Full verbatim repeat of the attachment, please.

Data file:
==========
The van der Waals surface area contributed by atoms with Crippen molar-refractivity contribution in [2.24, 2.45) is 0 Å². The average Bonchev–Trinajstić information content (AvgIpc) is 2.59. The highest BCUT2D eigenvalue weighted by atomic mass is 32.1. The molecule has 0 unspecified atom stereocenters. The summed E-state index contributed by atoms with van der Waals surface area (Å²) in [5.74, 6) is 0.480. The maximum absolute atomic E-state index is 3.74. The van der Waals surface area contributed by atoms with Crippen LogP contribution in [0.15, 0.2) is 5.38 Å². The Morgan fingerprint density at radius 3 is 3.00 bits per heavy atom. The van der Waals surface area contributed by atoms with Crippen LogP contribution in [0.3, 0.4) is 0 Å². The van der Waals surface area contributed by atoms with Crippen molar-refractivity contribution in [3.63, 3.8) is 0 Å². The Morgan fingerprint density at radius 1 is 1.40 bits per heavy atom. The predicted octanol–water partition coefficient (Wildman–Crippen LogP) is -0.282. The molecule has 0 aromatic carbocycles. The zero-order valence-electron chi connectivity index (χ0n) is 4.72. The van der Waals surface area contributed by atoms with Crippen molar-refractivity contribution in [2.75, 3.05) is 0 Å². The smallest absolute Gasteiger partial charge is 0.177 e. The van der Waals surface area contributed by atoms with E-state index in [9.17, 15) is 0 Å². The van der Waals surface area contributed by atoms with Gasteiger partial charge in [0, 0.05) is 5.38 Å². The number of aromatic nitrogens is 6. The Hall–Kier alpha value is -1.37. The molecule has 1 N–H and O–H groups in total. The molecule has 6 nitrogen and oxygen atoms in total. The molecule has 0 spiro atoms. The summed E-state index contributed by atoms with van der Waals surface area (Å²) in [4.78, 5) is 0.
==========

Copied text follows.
The van der Waals surface area contributed by atoms with Crippen molar-refractivity contribution in [2.24, 2.45) is 0 Å². The average Bonchev–Trinajstić information content (AvgIpc) is 2.59. The highest BCUT2D eigenvalue weighted by atomic mass is 32.1. The molecule has 0 unspecified atom stereocenters. The summed E-state index contributed by atoms with van der Waals surface area (Å²) in [5.74, 6) is 0.480. The maximum absolute atomic E-state index is 3.74. The van der Waals surface area contributed by atoms with Crippen LogP contribution in [0.15, 0.2) is 5.38 Å². The Morgan fingerprint density at radius 3 is 3.00 bits per heavy atom. The van der Waals surface area contributed by atoms with Crippen LogP contribution in [0.3, 0.4) is 0 Å². The van der Waals surface area contributed by atoms with Crippen molar-refractivity contribution in [3.63, 3.8) is 0 Å². The Morgan fingerprint density at radius 1 is 1.40 bits per heavy atom. The predicted octanol–water partition coefficient (Wildman–Crippen LogP) is -0.282. The molecule has 0 aromatic carbocycles. The zero-order valence-electron chi connectivity index (χ0n) is 4.72. The van der Waals surface area contributed by atoms with Crippen molar-refractivity contribution in [2.75, 3.05) is 0 Å². The smallest absolute Gasteiger partial charge is 0.177 e. The van der Waals surface area contributed by atoms with E-state index in [9.17, 15) is 0 Å². The van der Waals surface area contributed by atoms with Gasteiger partial charge in [0, 0.05) is 5.38 Å². The number of aromatic nitrogens is 6. The Hall–Kier alpha value is -1.37. The molecule has 1 N–H and O–H groups in total. The molecule has 6 nitrogen and oxygen atoms in total. The molecule has 0 spiro atoms. The summed E-state index contributed by atoms with van der Waals surface area (Å²) in [4.78, 5) is 0.